“There are all kinds of courage,” said Dumbledore, smiling. “It takes a great deal of bravery to stand up to our enemies, but just as much to stand up to our friends. I, therefore, award ten points to Mr. Neville Longbottom.”
I can be honest even when the situation gets tough. I am not afraid to speak my mind if someone is wrong. Courage is a virtue, as is honesty, and the two go hand in hand. If courage and honesty make me a good follower, then so be it.
Discretion. A favorite saying in World War II was “Loose lips sink ships.” Sports teams are fond of the expression “What you hear here, let it stay here.” Followers owe their enterprises and their leaders discretion. Talking about work matters inappropriately is at best unhelpful and more likely harmful. Discretion just means keeping your mouth shut. It should be easy but many find it next to impossible. Bluntly, you cannot be a good follower and be indiscreet. Everybody who works at an enterprise has a duty of care; indiscretion is not care, it is careless.
My dad sometimes says, “this stays in the family.” That means there’s some important business or secret that he had to tell me, but I wasn’t allowed to tell my friends. My friends know me as someone who can keep a secret. However, I am not the kind of person who keeps secrets that can harm others. Lately, in the media, whistleblowers have been making waves for breaking confidentiality and revealing the horrible things their corporations do. Discretion, to some extent, can be valuable. But here I disagree with McCallum: free-thinking, honesty, and bravery are more important than discretion.
Loyalty. Good followers respect their obligation to be loyal to their enterprise. Loyalty to the enterprise and its goals is particularly important when there are problems, interpersonal or otherwise, with a particular leader. Followers who are not loyal are inevitably a source of difficulty. They create problems between team members; they compromise the achievement of goals; they waste everybody’s time; they are a menace. Loyalty is not a synonym for lapdog. Rather, its essence is a strong allegiance and commitment to what the organization is trying to do. Followers should remember that their obligation is to the enterprise, not a given leader at a given point in time.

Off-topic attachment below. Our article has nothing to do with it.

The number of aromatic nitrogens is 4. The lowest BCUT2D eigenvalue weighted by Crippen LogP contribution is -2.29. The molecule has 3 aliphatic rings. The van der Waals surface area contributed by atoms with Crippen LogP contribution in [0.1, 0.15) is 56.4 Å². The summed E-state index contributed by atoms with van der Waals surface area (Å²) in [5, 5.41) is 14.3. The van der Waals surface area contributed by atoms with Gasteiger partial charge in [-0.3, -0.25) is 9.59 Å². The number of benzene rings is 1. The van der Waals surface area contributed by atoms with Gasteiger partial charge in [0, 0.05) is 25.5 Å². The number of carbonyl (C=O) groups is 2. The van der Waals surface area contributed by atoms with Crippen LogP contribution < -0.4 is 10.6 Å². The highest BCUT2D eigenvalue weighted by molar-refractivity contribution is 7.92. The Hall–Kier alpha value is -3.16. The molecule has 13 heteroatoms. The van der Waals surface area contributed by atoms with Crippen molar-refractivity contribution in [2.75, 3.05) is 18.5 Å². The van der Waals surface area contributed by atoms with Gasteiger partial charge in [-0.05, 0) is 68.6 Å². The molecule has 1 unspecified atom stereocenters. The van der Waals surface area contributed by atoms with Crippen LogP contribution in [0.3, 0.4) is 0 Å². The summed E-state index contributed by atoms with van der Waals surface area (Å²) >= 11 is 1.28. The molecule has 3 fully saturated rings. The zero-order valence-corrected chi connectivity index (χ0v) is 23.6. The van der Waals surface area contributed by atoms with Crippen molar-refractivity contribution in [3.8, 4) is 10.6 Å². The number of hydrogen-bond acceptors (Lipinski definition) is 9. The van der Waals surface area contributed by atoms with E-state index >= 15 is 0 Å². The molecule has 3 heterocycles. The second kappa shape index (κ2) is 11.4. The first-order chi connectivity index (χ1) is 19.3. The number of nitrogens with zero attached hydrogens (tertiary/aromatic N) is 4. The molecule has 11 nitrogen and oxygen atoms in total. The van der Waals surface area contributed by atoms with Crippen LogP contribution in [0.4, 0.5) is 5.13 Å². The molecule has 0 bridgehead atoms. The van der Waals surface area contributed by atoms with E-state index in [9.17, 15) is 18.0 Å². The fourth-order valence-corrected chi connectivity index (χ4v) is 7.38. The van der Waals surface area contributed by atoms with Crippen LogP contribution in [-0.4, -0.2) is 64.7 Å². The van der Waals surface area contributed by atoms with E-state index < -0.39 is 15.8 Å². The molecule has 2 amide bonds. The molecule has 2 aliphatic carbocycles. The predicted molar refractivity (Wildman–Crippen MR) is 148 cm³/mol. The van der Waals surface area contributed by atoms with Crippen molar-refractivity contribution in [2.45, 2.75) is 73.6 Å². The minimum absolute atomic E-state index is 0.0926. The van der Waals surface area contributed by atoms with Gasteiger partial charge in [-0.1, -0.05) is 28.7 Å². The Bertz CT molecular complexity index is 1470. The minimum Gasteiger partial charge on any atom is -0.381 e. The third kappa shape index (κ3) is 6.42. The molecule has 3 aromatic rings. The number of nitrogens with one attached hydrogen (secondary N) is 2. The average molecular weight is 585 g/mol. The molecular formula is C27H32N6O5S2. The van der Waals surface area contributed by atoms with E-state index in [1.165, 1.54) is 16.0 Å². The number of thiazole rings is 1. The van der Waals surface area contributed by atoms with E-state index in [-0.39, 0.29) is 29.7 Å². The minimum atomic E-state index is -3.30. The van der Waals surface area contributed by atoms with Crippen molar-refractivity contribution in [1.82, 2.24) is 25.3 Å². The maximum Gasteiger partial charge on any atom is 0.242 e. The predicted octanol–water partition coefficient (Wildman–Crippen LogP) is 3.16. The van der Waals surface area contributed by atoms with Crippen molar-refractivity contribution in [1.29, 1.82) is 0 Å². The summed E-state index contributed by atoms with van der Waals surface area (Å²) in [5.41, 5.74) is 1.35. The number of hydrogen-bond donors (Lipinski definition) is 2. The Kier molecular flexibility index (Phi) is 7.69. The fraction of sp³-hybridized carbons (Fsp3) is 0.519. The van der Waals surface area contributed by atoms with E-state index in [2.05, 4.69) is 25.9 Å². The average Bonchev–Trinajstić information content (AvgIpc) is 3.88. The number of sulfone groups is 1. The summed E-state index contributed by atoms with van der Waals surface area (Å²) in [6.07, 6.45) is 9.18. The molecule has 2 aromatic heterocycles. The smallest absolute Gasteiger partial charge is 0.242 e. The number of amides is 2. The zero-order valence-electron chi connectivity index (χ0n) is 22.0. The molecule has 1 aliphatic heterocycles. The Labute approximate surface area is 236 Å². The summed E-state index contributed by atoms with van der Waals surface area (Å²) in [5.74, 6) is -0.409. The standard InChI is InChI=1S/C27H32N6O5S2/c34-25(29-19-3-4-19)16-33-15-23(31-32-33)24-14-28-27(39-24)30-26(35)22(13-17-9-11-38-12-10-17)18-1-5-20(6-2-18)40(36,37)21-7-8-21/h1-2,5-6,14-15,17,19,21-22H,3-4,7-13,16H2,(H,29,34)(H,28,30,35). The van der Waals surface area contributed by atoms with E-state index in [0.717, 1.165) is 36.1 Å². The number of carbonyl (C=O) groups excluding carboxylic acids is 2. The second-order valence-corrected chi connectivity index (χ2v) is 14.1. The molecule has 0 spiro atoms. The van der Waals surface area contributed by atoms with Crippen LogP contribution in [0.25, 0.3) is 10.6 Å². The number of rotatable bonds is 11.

I am loyal, often to a fault. Sometimes nonsensically, in the case of brand loyalty. I have never seen myself as a ‘lapdog’ for my loyalty. Instead, I have seen it as one of my greatest strengths. I am loyal to my friends. I am loyal to my family. I am loyal to my school. I am loyal to my sports teams– Go Pens! If I join an organization, it is because I have placed my trust and respect in that organization, and I will be loyal to them unless they wrong me.
Ego management. Good followers have their egos under control. They are team players in the fullest sense of the concept. They have good interpersonal skills. Success for good followers relates to performance and goal achievement, not personal recognition and self-promotion. Sounds too good to be true and often it is. It is difficult but the best organizations tie advancement and reward to performance and goal achievement as hard as that may be to do.
I often have trouble keeping my ego in check, and that is a personal problem that I have been working on for a very long time. I need to learn to derive my achievement from reaching my goals and acknowledging my own hard work, not from the recognition and approval of others. If I can strive towards ego management, I think it will not only make me a better follower but a better leader.
In conclusion, I still don’t 100% agree with the principles of followership. While reading the article, I found myself aligning more with the managers in the situation than the worker. However, unless I become the head of an organization (which I strive towards) I will always be managed. Until then, I think I can be an excellent leader by acknowledging the qualities of a good follower.